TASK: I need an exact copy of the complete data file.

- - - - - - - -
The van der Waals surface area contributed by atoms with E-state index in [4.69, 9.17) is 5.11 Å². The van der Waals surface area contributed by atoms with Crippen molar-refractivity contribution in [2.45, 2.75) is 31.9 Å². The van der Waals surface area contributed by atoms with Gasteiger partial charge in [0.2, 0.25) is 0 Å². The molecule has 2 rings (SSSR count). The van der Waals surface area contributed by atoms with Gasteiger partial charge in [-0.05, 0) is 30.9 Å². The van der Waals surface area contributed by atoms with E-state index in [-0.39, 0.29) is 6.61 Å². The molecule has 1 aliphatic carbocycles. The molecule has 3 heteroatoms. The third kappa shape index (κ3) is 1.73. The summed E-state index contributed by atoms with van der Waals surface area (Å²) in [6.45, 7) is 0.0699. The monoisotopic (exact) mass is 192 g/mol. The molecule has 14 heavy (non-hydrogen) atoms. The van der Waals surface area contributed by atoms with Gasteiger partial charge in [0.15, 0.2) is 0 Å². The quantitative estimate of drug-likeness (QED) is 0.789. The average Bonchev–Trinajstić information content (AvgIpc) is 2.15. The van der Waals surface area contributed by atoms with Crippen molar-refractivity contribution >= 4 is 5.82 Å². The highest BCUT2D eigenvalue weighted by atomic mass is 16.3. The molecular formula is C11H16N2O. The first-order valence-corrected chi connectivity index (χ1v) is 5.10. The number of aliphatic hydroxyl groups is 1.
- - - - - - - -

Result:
The van der Waals surface area contributed by atoms with E-state index in [4.69, 9.17) is 5.11 Å². The van der Waals surface area contributed by atoms with Crippen molar-refractivity contribution in [2.45, 2.75) is 31.9 Å². The van der Waals surface area contributed by atoms with Gasteiger partial charge in [0.2, 0.25) is 0 Å². The molecule has 2 rings (SSSR count). The van der Waals surface area contributed by atoms with Gasteiger partial charge in [-0.05, 0) is 30.9 Å². The van der Waals surface area contributed by atoms with E-state index in [-0.39, 0.29) is 6.61 Å². The molecule has 1 aliphatic carbocycles. The molecule has 3 heteroatoms. The third kappa shape index (κ3) is 1.73. The summed E-state index contributed by atoms with van der Waals surface area (Å²) in [6.45, 7) is 0.0699. The monoisotopic (exact) mass is 192 g/mol. The molecule has 14 heavy (non-hydrogen) atoms. The van der Waals surface area contributed by atoms with Gasteiger partial charge in [0.15, 0.2) is 0 Å². The quantitative estimate of drug-likeness (QED) is 0.789. The average Bonchev–Trinajstić information content (AvgIpc) is 2.15. The van der Waals surface area contributed by atoms with Crippen molar-refractivity contribution >= 4 is 5.82 Å². The highest BCUT2D eigenvalue weighted by atomic mass is 16.3. The molecular formula is C11H16N2O. The first-order valence-corrected chi connectivity index (χ1v) is 5.10. The number of aliphatic hydroxyl groups is 1.